• work out your investment goal

  • open a brokerage account 

  • look for and compare a range of ETFs 

  • choose the ETF(s) you’d like to invest in

  • place a trade.

You can also talk to a financial adviser who can help you determine your investment goals.

If you don’t have an adviser, our handy Find an adviser tool can help you find the right one for you. 

What’s next?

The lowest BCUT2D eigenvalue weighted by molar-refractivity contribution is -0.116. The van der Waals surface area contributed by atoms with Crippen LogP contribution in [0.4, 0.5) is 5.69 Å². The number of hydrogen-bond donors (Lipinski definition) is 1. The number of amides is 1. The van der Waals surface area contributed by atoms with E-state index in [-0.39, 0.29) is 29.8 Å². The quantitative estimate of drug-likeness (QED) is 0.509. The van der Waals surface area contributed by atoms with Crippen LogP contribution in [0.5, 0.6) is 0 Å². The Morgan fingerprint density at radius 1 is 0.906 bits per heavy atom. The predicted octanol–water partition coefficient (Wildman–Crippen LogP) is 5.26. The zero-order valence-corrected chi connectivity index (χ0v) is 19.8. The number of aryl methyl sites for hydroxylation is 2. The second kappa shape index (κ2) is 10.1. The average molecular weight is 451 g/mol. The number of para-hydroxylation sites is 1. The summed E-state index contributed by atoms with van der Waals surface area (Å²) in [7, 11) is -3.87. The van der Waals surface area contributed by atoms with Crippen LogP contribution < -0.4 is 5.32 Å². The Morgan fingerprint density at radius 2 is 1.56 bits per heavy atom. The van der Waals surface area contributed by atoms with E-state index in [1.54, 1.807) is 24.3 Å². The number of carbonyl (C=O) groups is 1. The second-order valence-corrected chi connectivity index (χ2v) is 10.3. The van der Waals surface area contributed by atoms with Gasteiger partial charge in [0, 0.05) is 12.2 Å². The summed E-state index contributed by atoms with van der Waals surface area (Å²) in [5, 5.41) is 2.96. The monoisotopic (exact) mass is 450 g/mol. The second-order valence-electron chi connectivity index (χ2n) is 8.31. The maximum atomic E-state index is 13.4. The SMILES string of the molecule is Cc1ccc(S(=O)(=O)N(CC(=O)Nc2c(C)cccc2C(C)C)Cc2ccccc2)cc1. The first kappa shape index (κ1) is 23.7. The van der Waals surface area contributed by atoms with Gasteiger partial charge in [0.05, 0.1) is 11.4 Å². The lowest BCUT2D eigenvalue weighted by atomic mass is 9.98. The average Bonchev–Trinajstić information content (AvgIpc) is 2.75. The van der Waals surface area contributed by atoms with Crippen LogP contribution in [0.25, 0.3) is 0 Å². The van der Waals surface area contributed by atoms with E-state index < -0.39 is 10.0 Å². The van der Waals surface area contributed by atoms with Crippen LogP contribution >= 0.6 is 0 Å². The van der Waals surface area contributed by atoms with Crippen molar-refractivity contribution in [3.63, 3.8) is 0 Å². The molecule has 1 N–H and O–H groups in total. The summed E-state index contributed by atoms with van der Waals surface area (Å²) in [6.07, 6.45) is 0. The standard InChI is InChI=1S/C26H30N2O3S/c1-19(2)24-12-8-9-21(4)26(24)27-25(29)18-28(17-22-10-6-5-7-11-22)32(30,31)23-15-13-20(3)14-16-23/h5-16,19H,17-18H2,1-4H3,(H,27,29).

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Avanteos Investments Limited ABN 20 096 259 979, AFSL 245531 (AIL) is the trustee of the Colonial First State FirstChoice Superannuation Trust ABN 26 458 298 557 and issuer of FirstChoice range of super and pension products. Colonial First State Investments Limited ABN 98 002 348 352, AFSL 232468 (CFSIL) is the responsible entity and issuer of products made available under FirstChoice Investments and FirstChoice Wholesale Investments.Information on this webpage is provided by AIL and CFSIL. It may include general advice but does not consider your individual objectives, financial situation, needs or tax circumstances. You can find the target market determinations (TMD) for our financial products at, which include a description of who a financial product might suit. You should read the relevant Product Disclosure Statement (PDS) and Financial Services Guide (FSG) carefully, assess whether the information is appropriate for you, and consider talking to a financial adviser before making an investment decision. You can get the PDS and FSG at or by calling us on 13 13 36